The root tip consists of a
Because of the frequency of mitosis in the meristem, root tips are often used to demonstrate mitosis in the laboratory The inset is a photo (courtesy of Carolina Biological Supply Co.) of anaphase in the meristem of an onion root tip.
Here the cells produced by mitosis undergo a period of elongation. If there is more soil water on one side of the elongating root than on the other, the cells on the dry side elongate more rapidly causing the root to grow toward the water. This phenomenon is called hydrotropism and requires the plant hormone abscisic acid (ABA).
Here develop the differentiated tissues of the root.
- root cap — a sheath of cells that
- protect the meristem from abrasion and damage as the root tip grows through the soil;
- secrete the growth hormone auxin;
- detect water and nutrients in the soil;
- detect gravity and respond with gravitropism.
- meristem - a region of rapid mitosis, which produces the new cells for root growth.
- Epidermis. A single layer of flattened cells at the surface. When first formed, epidermal cells have extensions — the root hairs — which greatly increase the surface area available for the uptake of water and nutrients from the soil. The photo below shows the root hairs in the region of differentiation of a germinating radish seed.
- Cortex. A band of parenchyma cells that develops beneath the epidermis. It stores food. Its inner surface is bound by a single layer of cells, the
- Pericycle — the outer boundary of the stele. Secondary roots branch from it.
- Xylem — arranged in bundles in a spokelike fashion
- Phloem — alternates with xylem
- Cambium — In older parts of the root, another meristem forms between the xylem and phloem. Mitosis in the cambium produces new "secondary xylem" to the inside and secondary phloem to the outside.
Water enters the root through the epidermis. Once within the epidermis, water passes through the cortex, mainly traveling between the cells. However, in order to enter the stele, it must pass through the cytoplasm of the cells of the endodermis.
Once within the stele, water is free again to move between cells as well as through them.
In young roots, water enters directly into the xylem. In older roots, it may have to pass first through a band of phloem and cambium. It does so by traveling through horizontally-elongated cells, the xylem rays.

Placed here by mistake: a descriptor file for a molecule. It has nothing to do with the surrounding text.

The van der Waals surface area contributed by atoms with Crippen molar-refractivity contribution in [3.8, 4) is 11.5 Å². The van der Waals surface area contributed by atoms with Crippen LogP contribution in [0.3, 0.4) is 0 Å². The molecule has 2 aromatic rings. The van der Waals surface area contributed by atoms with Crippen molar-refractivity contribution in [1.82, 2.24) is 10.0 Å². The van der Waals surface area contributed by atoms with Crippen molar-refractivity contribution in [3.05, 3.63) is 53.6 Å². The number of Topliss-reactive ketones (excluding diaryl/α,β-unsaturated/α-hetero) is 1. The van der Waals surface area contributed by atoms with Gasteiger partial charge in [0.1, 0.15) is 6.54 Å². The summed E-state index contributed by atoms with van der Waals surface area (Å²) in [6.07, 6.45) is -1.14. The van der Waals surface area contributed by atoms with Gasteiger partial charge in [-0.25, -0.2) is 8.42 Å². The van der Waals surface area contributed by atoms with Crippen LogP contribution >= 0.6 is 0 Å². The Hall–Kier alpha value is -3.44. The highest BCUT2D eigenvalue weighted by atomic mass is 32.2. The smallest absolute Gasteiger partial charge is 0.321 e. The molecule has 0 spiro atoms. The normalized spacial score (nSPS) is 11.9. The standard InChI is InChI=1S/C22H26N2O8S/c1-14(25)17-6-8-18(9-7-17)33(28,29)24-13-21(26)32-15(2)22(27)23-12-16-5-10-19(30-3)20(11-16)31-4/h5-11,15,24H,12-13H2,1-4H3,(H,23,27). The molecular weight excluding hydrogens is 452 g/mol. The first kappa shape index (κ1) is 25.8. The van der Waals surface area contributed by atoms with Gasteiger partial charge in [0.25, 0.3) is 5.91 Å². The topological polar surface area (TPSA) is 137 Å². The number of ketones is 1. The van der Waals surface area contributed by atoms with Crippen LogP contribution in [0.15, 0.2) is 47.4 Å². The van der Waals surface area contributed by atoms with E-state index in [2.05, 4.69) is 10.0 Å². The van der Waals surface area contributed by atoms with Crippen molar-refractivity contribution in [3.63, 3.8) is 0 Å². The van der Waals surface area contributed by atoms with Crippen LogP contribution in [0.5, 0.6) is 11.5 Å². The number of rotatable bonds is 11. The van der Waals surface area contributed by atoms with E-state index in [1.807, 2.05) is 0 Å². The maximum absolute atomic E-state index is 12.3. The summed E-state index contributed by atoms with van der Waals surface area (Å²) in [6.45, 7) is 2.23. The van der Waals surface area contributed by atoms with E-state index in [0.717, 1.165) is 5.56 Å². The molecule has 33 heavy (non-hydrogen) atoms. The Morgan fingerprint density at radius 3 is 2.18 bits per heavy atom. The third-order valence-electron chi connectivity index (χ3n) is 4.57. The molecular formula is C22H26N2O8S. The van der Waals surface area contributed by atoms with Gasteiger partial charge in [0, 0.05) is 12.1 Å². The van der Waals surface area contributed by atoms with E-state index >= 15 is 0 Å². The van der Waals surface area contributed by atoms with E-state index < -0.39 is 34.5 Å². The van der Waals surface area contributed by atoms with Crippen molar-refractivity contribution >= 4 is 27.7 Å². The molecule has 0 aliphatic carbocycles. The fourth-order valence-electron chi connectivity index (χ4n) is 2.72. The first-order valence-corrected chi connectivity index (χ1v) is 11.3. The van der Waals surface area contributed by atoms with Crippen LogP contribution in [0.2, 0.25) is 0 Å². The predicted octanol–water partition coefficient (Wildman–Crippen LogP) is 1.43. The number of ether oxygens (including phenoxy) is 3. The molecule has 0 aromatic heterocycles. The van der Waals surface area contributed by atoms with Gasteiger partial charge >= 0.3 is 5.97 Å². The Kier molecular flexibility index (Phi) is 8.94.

One might have expected that minerals would enter the root dissolved in water. But, in fact, minerals enter separately:
- Even when no water is being absorbed, minerals enter freely — mostly through the root hairs.
- Minerals can enter against their concentration gradient; that is, by active transport. For example, plants can take up K+ from the soil against a ten-thousand-fold concentration gradient; e.g., from as little as 10 µM in the soil to 100 mM in the cell.
- Anything that interferes with the metabolism of root hairs interferes with mineral absorption.
- Once within the root hair, inorganic ions pass inward by two mechanisms described at this LINK.
- The root hairs are also the point of entry of mycorrhizal fungi. These transport minerals — especially phosphorus — to the root hair in exchange for carbohydrates from the plant.
- In legumes, the root hairs are the point of entry of rhizobia that will establish the mutualistic partnership enabling the plant to convert atmospheric nitrogen into protein. [Link to discussion]
- nitrogen enters as nitrate (NO3−) or ammonium ions (NH4+)
- phosphorus as PO43−
- potassium as K+
- calcium as Ca2+
When you hear of the virtues of organic fertilizers, remember that such materials meet no nutritional need of the plant until their constituents have been degraded to inorganic forms. Organic matter does play an important role in making good soil texture, but only to the extent that it can yield inorganic ions can it meet the nutritional needs of the plant.
The older parts of roots are sheathed in layers of dead cork cells impregnated with a waxy, waterproof (and airproof) substance called suberin. This sheath reduces water loss but is as impervious to oxygen and carbon dioxide as it is to water.
However, the cork is perforated by nonsuberized pores called lenticels. These permit the exchange of oxygen and carbon dioxide between the air and the living cells beneath.
1 August 2019